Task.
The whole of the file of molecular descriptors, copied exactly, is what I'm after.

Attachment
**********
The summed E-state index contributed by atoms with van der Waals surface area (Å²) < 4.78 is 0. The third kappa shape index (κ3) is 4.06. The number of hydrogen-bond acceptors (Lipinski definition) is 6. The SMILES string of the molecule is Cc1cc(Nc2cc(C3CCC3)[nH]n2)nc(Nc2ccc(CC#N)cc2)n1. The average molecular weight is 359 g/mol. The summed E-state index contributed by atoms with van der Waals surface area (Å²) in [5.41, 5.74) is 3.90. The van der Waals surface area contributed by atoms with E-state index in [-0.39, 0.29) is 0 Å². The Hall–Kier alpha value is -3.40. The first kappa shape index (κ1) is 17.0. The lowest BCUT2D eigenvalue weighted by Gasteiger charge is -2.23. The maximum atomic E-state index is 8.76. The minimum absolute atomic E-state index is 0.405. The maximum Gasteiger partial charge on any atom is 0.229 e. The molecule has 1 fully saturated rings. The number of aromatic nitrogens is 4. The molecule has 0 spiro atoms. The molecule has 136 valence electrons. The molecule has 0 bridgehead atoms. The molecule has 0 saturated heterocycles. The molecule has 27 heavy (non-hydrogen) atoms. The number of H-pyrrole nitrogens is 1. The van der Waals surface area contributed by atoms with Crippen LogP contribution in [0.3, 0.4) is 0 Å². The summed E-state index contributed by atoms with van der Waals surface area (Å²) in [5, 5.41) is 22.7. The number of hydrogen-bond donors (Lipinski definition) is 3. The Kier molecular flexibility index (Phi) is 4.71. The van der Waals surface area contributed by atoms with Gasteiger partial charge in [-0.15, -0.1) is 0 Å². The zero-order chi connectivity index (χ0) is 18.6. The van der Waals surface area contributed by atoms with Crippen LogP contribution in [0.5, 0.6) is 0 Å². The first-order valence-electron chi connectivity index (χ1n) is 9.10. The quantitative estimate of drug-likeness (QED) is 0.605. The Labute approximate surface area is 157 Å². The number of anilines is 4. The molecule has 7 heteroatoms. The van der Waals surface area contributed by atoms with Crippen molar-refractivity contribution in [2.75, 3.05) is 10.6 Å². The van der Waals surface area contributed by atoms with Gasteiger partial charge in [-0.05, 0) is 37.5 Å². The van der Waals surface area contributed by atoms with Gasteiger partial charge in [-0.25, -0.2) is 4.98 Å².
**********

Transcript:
The summed E-state index contributed by atoms with van der Waals surface area (Å²) < 4.78 is 0. The third kappa shape index (κ3) is 4.06. The number of hydrogen-bond acceptors (Lipinski definition) is 6. The SMILES string of the molecule is Cc1cc(Nc2cc(C3CCC3)[nH]n2)nc(Nc2ccc(CC#N)cc2)n1. The average molecular weight is 359 g/mol. The summed E-state index contributed by atoms with van der Waals surface area (Å²) in [5.41, 5.74) is 3.90. The van der Waals surface area contributed by atoms with E-state index in [-0.39, 0.29) is 0 Å². The Hall–Kier alpha value is -3.40. The first kappa shape index (κ1) is 17.0. The lowest BCUT2D eigenvalue weighted by Gasteiger charge is -2.23. The maximum atomic E-state index is 8.76. The minimum absolute atomic E-state index is 0.405. The maximum Gasteiger partial charge on any atom is 0.229 e. The molecule has 1 fully saturated rings. The number of aromatic nitrogens is 4. The molecule has 0 spiro atoms. The molecule has 136 valence electrons. The molecule has 0 bridgehead atoms. The molecule has 0 saturated heterocycles. The molecule has 27 heavy (non-hydrogen) atoms. The number of H-pyrrole nitrogens is 1. The van der Waals surface area contributed by atoms with Crippen LogP contribution in [0.3, 0.4) is 0 Å². The summed E-state index contributed by atoms with van der Waals surface area (Å²) in [5, 5.41) is 22.7. The number of hydrogen-bond donors (Lipinski definition) is 3. The Kier molecular flexibility index (Phi) is 4.71. The van der Waals surface area contributed by atoms with Gasteiger partial charge in [-0.15, -0.1) is 0 Å². The zero-order chi connectivity index (χ0) is 18.6. The van der Waals surface area contributed by atoms with Crippen LogP contribution in [0.5, 0.6) is 0 Å². The first-order valence-electron chi connectivity index (χ1n) is 9.10. The quantitative estimate of drug-likeness (QED) is 0.605. The Labute approximate surface area is 157 Å². The number of anilines is 4. The molecule has 7 heteroatoms. The van der Waals surface area contributed by atoms with Crippen molar-refractivity contribution in [2.75, 3.05) is 10.6 Å². The van der Waals surface area contributed by atoms with Gasteiger partial charge in [-0.05, 0) is 37.5 Å². The van der Waals surface area contributed by atoms with Gasteiger partial charge in [-0.25, -0.2) is 4.98 Å².